Shrubs and grasses: our great connectors at ground level. These types of plants will dominate the square footage of most landscapes as they work their way around trees, structures, paved surfaces, and parameters linking all these different elements like a cohesive picture frame.
Wildlife such as small mammals, birds, and insects rely on shrubs for food, shelter and breeding places while predators hide and hunt within. Butterflies and moths take shelter from rain and adverse weather inside the dense foliage and small birds hop around within looking for berries or insects to feed on. The connection between the butterflies/moths and the birds is closer than we know. They rely on each other, but not in their mature forms.
Caterpillars are the main food source for hatchlings due to their high nutrient content and soft, juicy bodies. They are the perfect consistency for mother birds to raise their young until they are able to feed on tougher foods. Similar to human babies, starting with soft foods before we can move on to hard foods.
So we must start thinking about all parts of the life cycle. If we want butterflies to enjoy our landscapes, we must provide host plants for egg laying and caterpillar food. Similarly, if we want to invite birds to the landscape, we must have caterpillars present as their main food source.
Host shrubs and grasses provide an optimal way to quickly make this happen in high numbers. Whether you are targeting a certain butterfly or just a way to provide as much food for the food web and life cycle as possible, it is fairly easy to incorporate these plants into existing landscapes or new landscapes.
How to do it:
- Analyze Your Landscape
You’ll want to take inventory of the way your landscape performs at different times of year. Some of the more important things to consider are soil moisture, shade, drainage, space and purpose.
- Build Plant Pallet
Based on your analysis, refer to our list of host shrubs and grasses below and separate into categories based on your site conditions (for example: full sun and wet spot)
- Select Plants
Once you have built your possible plant pallet, research the plants further to determine which ones you would like to incorporate into your landscape. Some thoughts might be a target butterfly or moth, one that hosts the most or a keystone species.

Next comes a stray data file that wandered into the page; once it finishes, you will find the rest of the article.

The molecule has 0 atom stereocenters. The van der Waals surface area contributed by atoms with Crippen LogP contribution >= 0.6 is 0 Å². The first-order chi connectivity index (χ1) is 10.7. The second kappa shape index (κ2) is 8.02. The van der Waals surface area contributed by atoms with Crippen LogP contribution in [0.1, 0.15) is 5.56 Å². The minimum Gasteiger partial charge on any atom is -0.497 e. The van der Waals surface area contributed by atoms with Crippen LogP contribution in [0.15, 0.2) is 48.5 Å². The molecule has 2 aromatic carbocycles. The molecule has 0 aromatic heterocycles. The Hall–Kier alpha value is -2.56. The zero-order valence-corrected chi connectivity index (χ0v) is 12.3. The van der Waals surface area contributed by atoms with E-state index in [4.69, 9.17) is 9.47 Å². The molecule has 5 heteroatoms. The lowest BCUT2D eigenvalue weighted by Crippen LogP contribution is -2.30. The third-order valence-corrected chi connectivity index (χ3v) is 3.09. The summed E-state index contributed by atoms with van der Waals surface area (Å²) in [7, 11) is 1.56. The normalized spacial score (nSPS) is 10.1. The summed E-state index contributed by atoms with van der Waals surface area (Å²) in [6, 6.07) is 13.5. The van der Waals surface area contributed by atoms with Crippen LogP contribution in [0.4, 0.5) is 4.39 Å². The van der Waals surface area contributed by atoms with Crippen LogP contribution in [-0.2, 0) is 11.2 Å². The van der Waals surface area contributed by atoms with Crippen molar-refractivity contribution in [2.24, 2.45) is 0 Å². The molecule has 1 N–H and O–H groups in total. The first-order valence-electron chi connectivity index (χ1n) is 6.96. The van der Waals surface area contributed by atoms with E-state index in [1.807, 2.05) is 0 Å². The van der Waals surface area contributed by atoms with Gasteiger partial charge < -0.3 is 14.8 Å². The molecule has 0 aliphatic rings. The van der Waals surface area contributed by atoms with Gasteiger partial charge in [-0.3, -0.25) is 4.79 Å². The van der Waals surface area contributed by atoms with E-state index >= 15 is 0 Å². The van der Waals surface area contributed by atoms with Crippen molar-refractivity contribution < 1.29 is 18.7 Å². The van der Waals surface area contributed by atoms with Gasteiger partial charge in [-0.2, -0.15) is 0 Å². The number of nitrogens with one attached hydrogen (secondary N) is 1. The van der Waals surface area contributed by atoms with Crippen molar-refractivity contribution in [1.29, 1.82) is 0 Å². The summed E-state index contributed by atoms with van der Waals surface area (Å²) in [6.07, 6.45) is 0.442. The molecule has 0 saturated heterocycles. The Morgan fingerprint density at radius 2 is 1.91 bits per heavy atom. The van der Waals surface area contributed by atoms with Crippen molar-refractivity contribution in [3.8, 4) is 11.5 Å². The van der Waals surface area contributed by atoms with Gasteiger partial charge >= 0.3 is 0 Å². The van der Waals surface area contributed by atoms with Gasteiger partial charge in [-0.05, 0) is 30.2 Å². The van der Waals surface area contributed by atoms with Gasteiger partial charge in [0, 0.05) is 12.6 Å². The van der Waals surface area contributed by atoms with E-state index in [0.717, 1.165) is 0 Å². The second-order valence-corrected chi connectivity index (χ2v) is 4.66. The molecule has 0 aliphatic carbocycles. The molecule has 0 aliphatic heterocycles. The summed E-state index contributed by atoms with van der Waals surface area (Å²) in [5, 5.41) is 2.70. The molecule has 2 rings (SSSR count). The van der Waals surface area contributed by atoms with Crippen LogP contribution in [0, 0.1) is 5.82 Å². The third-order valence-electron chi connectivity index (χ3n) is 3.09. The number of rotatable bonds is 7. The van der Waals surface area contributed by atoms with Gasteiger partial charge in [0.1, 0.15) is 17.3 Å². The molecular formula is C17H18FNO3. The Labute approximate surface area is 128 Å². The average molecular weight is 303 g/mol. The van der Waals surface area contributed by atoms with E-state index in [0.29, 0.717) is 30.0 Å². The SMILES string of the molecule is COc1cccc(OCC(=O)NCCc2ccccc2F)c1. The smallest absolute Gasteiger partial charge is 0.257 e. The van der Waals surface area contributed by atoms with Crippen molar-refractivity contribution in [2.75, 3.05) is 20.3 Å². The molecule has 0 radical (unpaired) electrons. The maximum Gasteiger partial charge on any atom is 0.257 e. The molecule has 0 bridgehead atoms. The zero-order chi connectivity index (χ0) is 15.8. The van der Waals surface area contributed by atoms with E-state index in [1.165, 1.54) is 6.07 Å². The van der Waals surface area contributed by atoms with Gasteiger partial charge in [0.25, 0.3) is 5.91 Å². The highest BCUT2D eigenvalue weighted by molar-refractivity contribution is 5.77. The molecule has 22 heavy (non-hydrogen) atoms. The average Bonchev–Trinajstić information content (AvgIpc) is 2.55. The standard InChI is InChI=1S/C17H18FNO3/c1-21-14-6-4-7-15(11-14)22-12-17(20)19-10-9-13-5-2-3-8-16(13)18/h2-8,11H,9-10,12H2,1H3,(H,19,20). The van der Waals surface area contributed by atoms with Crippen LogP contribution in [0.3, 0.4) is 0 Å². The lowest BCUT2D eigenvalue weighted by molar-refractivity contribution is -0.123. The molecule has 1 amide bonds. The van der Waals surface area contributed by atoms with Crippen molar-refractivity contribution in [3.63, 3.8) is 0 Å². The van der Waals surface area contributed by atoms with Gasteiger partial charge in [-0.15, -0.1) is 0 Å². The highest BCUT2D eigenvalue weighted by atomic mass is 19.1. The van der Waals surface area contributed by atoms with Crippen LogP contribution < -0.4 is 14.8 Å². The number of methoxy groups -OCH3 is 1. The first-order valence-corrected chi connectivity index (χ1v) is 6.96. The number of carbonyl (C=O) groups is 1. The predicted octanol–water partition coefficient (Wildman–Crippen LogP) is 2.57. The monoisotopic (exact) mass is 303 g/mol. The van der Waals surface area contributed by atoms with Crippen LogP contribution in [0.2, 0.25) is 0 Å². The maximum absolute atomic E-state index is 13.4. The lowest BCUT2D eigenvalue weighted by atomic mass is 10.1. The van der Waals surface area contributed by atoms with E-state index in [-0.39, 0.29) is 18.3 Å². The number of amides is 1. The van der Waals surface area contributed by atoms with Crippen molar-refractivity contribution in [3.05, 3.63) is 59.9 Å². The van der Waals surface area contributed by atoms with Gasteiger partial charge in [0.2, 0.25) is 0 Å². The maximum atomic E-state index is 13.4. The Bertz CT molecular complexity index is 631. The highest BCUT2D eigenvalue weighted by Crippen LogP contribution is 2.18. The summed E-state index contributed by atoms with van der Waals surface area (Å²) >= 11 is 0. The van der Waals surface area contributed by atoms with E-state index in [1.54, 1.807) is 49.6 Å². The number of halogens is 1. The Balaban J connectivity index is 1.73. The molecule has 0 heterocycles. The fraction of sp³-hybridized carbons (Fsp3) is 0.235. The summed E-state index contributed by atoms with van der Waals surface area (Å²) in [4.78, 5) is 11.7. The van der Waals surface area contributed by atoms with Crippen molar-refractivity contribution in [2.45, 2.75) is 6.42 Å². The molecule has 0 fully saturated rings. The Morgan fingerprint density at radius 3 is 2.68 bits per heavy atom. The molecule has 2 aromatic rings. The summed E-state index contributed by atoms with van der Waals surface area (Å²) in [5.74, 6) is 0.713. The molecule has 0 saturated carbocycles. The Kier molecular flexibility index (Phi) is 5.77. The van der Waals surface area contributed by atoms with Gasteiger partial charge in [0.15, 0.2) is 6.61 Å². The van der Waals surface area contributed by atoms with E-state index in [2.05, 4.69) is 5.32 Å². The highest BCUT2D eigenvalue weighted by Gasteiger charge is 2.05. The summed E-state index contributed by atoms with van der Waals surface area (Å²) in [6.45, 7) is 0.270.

- Pick up and install
Now the fun part, find the plants and install them. Now watch them flourish and invite new wildlife to your landscape.
|Large Shrubs (can also be small trees)|
|Sea Grape||25’ tall and wide, moderate to dry, sun|
|Green/Silver Buttonwood||20’ tall and wide, wet to somewhat dry, sun|
|Wild Lime||15’ tall and wide, moderate, sun|
|Wax Myrtle||15’ tall and wide, wet to dry, part to full sun|
|Walter’s Viburnum||12’ tall, moderate to dry, part to full sun|
|Jamaica Caper||12’ tall, slow, moderate to dry, sun|
|Fiddlewood||15’ tall and wide, wet to moderate, shade to sun|
|Firebush||12’ tall and wide, moderate to dry, shade to sun|
|Bay Cedar||8’ tall, moderate to very dry, sun|
|Privet Cassia||8’ tall, wet to very dry, sun|
|Necklacepod||7’ tall, moderate to very dry, sun|
|Buttonbush||6’ tall, moderate to dry, sun|
|Shiny Coffee||6’ tall, wet to moderate, shade to partial shade|
|Fakahatchee Grass||5’ tall, wet to moderate, partial shade to sun|
|Dwarf Fakahatchee Grass||3’ tall, moderate to dry, partial shade to sun|
|Purple Love Grass||2.5’ tall, moderate to dry, sun|
|Scrub Blueberry (Keystone)||3’ tall, moderate to very dry, sun|
|Lead Plant||3’ tall, moderate to very dry, sun|
|Bahama Cassia||5’ tall, moderate to very dry, sun|
|Soft leaf Coffee||5’ tall, wet to moderate, shade to partial shade|
|Dwarf Shiny Coffee||3’ tall, wet to moderate, shade to partial shade|
|Snowberry||5’ tall, moderate to dry, shade to sun|